What is Inflammatory Bowel Disease (IBD)?
Inflammatory Bowel Disease (IBD), including Crohn’s disease and Ulcerative Colitis, are life-long, chronic conditions characterised by severe and prolonged inflammation of the gastrointestinal (GI) system. Recent increases in the global prevalence of IBD have placed a significant economic burden on healthcare systems worldwide.
Symptoms of IBD include diarrhea, fever, fatigue, abdominal pain and cramping, which significantly reduce quality of life. People with IBD have a high risk of other complications, and most require surgery at least once in their lifetime. Diagnosis can be difficult and invasive, and no two patients have the same group of symptoms. Thus, there is an urgent clinical demand for new technologies in the diagnosis and management of IBD.
The Gut and the Immune System
The GI system is a unique and complex system comprised of tissues and organs responsible for transporting and digesting food, and excreting waste. It is a large interface between our insides and the outside world. Unfortunately, this leaves us vulnerable to infection and illness. So what protects us from the potential dangers of foreign pathogens? The short answer is the immune system. The GI system is home to the largest population of specialised immune cells in the body. These immune cells, known as leukocytes or white blood cells, survey everything that passes through the gut. Leukocytes circulating in the blood are constantly recruited to GI tissues to replace old immune cells, and the delicate balance of this turnover is critical to maintaining a healthy gut.
In a healthy gut, if danger (e.g. foreign pathogens) is detected, resident leukocytes send out ‘danger signals’. These signals activate leukocytes in the local circulation causing them to become “sticky” so they can adhere to blood vessel walls and move into the infected GI tissue where they find and destroy foreign invaders. Following pathogen elimination, excessive leukocytes leave the GI system to avoid unnecessary damage to GI tissues.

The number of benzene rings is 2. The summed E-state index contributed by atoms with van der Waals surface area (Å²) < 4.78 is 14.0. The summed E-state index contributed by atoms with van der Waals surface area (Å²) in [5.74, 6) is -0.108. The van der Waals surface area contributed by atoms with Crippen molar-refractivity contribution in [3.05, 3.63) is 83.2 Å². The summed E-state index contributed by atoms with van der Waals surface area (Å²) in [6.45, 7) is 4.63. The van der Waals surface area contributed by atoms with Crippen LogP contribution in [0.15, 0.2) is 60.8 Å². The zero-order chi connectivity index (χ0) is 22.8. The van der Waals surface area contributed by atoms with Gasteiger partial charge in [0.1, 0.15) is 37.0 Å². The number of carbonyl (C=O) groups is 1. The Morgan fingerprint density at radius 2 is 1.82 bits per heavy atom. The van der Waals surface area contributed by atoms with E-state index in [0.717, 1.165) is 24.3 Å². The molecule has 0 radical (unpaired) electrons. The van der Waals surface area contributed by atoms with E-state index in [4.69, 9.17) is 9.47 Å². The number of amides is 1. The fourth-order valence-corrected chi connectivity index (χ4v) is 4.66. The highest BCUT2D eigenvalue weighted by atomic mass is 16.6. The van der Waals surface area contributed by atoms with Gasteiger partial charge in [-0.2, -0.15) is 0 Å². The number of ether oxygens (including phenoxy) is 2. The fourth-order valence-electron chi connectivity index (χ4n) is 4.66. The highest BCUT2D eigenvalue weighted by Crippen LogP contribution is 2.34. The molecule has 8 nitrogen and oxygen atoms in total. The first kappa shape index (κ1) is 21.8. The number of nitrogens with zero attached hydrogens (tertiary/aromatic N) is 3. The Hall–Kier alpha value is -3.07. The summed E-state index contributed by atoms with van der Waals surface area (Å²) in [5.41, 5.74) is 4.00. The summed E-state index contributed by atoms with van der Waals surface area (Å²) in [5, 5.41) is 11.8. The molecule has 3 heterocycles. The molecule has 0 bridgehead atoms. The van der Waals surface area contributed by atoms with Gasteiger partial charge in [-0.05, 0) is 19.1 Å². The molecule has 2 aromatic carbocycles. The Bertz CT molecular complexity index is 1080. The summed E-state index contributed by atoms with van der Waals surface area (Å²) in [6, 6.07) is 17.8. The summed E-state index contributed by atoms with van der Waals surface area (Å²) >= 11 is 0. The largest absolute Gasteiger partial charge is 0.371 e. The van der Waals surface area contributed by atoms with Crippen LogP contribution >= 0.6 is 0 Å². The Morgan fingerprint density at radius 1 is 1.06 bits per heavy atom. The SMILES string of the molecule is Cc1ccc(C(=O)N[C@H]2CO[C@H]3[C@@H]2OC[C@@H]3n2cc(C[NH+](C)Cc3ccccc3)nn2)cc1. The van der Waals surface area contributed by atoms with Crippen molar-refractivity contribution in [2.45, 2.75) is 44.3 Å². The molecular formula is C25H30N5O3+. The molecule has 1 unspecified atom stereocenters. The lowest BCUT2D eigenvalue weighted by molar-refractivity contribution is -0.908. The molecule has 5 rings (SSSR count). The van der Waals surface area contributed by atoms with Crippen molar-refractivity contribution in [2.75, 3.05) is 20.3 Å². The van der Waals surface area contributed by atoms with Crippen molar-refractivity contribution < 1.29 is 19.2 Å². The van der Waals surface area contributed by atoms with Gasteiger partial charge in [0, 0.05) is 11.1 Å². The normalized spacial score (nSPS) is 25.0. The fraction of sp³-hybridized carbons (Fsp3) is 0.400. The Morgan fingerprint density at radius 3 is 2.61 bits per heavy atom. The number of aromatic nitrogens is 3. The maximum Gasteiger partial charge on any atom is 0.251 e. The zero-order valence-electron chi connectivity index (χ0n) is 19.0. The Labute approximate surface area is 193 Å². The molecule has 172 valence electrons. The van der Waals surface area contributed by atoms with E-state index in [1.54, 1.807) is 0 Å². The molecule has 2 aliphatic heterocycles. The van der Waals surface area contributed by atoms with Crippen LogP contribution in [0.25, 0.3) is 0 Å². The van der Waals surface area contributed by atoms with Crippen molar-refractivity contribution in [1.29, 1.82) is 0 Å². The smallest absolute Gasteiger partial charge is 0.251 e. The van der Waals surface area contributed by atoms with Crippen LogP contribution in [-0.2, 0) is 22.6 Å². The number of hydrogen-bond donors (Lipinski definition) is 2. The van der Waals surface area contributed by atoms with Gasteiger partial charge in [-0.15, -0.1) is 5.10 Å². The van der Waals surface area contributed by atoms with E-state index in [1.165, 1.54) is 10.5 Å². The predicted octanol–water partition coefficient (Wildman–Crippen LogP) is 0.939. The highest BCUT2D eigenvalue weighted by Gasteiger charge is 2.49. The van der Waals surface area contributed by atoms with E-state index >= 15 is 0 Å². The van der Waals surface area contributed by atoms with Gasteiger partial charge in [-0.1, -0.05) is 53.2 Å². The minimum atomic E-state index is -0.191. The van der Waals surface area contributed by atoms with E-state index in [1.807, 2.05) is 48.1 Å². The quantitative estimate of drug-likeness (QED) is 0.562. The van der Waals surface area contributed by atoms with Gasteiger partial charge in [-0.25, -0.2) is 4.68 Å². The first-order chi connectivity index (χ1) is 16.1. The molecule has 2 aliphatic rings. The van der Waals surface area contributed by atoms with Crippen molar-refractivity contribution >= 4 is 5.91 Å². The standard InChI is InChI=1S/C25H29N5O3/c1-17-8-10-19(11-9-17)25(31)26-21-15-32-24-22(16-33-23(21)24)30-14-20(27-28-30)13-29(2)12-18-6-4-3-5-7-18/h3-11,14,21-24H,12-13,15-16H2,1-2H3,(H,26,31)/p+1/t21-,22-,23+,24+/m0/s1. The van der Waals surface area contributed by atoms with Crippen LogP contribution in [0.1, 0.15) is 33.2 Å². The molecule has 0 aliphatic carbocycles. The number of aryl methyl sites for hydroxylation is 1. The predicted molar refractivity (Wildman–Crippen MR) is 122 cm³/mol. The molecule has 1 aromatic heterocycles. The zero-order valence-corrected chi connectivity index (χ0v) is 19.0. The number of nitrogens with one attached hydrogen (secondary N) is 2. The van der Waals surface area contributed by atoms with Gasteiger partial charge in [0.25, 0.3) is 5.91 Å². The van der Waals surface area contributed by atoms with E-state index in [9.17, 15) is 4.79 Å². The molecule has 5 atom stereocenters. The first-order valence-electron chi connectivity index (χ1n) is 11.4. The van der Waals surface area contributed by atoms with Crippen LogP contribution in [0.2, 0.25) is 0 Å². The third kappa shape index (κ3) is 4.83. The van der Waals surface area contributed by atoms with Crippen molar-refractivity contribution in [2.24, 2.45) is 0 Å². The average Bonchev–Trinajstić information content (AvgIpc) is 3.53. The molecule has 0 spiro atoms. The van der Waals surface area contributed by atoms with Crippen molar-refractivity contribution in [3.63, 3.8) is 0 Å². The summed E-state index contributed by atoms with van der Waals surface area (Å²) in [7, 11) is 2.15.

A “Sticky” Situation
The precise pathogenesis of IBD remains largely unknown. An early hallmark of the disease is abnormal activation of circulating leukocytes leading to excessive increases in leukocyte “stickiness”. These “stickier” leukocytes are more likely to be recruited to the GI system, even in the absence of danger signals. Abnormal recruitment and activation of leukocytes to the GI system result in chronic inflammation. Over time, chronic inflammation damages the walls of the digestive system and surrounding tissues, causing the painful and oftentimes debilitating symptoms of IBD.
Detecting Early Signs of IBD
Current diagnostic tools for IBD include imaging, endoscopy, colonoscopy, histology and the assessment of biomarkers. Unfortunately, most of these tests are only useful in detecting late stages of the disease and test results do not always correlate with clinical symptoms, which can be extremely frustrating for both patients and clinicians. Understanding the role of leukocyte stickiness in IBD disease progression will facilitate early detection of disease.
At StickyCell, our R&D team is working tirelessly to perfect a ground-breaking technology called the Leukocyte Adhesive Function Assay (LAFA), which can detect subtle changes in leukocyte stickiness (Article #5: Sticky Cell and Personalised Medicine). Based on this LAFA platform, we are developing a novel blood test, called the LAFA-IBD test, to detect early signs of IBD long before the disease has a chance to damage tissues and potentially before the appearance of disabling symptoms. It is the first functional assay for leukocyte stickiness in the blood, and it promises patients a better way to monitor disease progression.
IBD is a life-long chronic auto-inflammatory disease with significant adverse effects on quality of life.
Abnormally high levels of leukocyte “stickiness” is an early sign of IBD, offering an opportunity for early detection of disease.
StickyCell is crafting a new blood test, called the LAFA-IBD test, to detect increased leukocyte “stickiness” in the very early stages of IBD progression.